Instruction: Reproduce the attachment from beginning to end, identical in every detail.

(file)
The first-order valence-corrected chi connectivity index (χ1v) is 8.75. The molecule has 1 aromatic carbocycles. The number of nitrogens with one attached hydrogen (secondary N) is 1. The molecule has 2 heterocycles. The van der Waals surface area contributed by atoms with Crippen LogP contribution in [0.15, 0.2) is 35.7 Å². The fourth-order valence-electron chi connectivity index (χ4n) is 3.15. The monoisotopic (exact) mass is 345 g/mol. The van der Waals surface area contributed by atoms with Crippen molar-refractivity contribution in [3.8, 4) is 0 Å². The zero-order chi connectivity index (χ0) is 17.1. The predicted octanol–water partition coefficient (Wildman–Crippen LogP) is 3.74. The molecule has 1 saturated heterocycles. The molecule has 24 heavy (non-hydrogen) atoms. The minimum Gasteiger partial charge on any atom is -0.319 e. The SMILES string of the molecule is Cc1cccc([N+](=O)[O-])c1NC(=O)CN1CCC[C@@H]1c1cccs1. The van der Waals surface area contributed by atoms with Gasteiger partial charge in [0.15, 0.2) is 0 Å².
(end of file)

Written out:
The first-order valence-corrected chi connectivity index (χ1v) is 8.75. The molecule has 1 aromatic carbocycles. The number of nitrogens with one attached hydrogen (secondary N) is 1. The molecule has 2 heterocycles. The van der Waals surface area contributed by atoms with Crippen LogP contribution in [0.15, 0.2) is 35.7 Å². The fourth-order valence-electron chi connectivity index (χ4n) is 3.15. The monoisotopic (exact) mass is 345 g/mol. The van der Waals surface area contributed by atoms with Crippen molar-refractivity contribution in [3.8, 4) is 0 Å². The zero-order chi connectivity index (χ0) is 17.1. The predicted octanol–water partition coefficient (Wildman–Crippen LogP) is 3.74. The molecule has 1 saturated heterocycles. The molecule has 24 heavy (non-hydrogen) atoms. The minimum Gasteiger partial charge on any atom is -0.319 e. The SMILES string of the molecule is Cc1cccc([N+](=O)[O-])c1NC(=O)CN1CCC[C@@H]1c1cccs1. The van der Waals surface area contributed by atoms with Gasteiger partial charge in [0.15, 0.2) is 0 Å².